Photo credit:

“I buy on the assumption that they could close the market the next day and not reopen it for five years.”

— Warren Buffett

The wisdom of Warren Buffett reflects a value-based philosophy about investing that says investors are buying shares in a business, and encourages strategic thinking about investment time horizon. Before placing a buy order for a stock, a great question we can ask is whether we would still be comfortable making the investment if we couldn’t sell it for many years?

A “buy-and-hold” approach may call for a time horizon that spans a long period of time — maybe even lasting for a five year holding period. Suppose such a “buy-and-hold” investor had looked into buying shares of Parker Hannifin Corp (NYSE: PH) back in 2015. Let’s take a look at how such an investment would have worked out for that buy-and-hold investor:

Start date: 09/15/2015


End date: 09/14/2020
Start price/share: $108.17
End price/share: $211.44
Starting shares: 92.45
Ending shares: 101.65
Dividends reinvested/share: $14.77
Total return: 114.94%
Average annual return: 16.53%
Starting investment: $10,000.00
Ending investment: $21,496.65

As shown above, the five year investment result worked out exceptionally well, with an annualized rate of return of 16.53%. This would have turned a $10K investment made 5 years ago into $21,496.65 today (as of 09/14/2020). On a total return basis, that’s a result of 114.94% (something to think about: how might PH shares perform over the next 5 years?). [These numbers were computed with the Dividend Channel DRIP Returns Calculator.]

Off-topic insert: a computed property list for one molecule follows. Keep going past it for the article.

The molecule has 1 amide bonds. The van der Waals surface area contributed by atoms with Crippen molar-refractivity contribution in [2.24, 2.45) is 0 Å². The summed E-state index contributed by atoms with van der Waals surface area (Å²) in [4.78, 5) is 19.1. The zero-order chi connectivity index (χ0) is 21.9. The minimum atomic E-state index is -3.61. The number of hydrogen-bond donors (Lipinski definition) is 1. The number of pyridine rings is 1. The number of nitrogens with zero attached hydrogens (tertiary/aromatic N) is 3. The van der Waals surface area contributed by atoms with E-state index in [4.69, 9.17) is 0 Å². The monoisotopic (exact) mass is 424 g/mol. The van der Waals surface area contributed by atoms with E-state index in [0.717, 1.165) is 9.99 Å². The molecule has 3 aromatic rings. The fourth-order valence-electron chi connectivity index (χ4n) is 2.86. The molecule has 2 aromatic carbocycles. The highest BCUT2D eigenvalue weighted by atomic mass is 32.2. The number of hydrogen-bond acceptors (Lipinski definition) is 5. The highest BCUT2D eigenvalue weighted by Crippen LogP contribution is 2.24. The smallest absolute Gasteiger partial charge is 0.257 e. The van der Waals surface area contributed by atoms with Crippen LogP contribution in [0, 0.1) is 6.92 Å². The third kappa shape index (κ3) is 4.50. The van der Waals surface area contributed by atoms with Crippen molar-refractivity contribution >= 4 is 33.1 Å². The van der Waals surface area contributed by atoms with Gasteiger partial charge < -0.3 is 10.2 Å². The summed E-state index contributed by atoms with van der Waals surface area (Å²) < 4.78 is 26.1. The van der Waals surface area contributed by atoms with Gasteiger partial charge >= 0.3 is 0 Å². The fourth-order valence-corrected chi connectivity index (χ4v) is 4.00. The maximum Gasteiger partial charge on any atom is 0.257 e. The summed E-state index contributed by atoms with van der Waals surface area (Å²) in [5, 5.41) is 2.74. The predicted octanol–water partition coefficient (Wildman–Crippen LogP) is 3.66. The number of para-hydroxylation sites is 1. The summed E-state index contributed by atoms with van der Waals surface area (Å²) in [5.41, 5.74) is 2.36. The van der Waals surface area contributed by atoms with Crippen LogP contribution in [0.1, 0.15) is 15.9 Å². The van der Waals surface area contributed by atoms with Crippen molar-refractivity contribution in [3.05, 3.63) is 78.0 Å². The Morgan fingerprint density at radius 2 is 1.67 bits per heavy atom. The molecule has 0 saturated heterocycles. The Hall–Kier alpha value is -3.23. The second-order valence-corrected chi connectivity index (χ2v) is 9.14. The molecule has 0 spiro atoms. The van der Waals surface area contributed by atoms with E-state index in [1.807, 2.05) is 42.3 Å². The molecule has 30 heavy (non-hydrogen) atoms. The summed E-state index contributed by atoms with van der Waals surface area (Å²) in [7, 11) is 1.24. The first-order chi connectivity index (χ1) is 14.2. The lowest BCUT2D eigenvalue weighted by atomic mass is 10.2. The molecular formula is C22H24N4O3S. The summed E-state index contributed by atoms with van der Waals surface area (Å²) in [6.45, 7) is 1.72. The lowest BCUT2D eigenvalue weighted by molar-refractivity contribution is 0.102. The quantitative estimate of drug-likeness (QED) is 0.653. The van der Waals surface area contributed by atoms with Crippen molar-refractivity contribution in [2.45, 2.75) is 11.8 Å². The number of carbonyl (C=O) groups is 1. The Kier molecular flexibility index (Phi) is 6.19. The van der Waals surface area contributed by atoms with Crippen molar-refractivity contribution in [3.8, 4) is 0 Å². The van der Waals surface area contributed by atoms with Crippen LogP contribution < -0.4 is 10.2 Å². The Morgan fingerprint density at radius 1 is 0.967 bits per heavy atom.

Notice that Parker Hannifin Corp paid investors a total of $14.77/share in dividends over the 5 holding period, marking a second component of the total return beyond share price change alone. Much like watering a tree, reinvesting dividends can help an investment to grow over time — for the above calculations we assume dividend reinvestment (and for this exercise the closing price on ex-date is used for the reinvestment of a given dividend).

Based upon the most recent annualized dividend rate of 3.52/share, we calculate that PH has a current yield of approximately 1.66%. Another interesting datapoint we can examine is ‘yield on cost’ — in other words, we can express the current annualized dividend of 3.52 against the original $108.17/share purchase price. This works out to a yield on cost of 1.53%.

More investment wisdom to ponder:
“Don’t wait for the perfect time, you will wait forever. Always take advantage of the time you’re given and make it perfect.” — Daymond John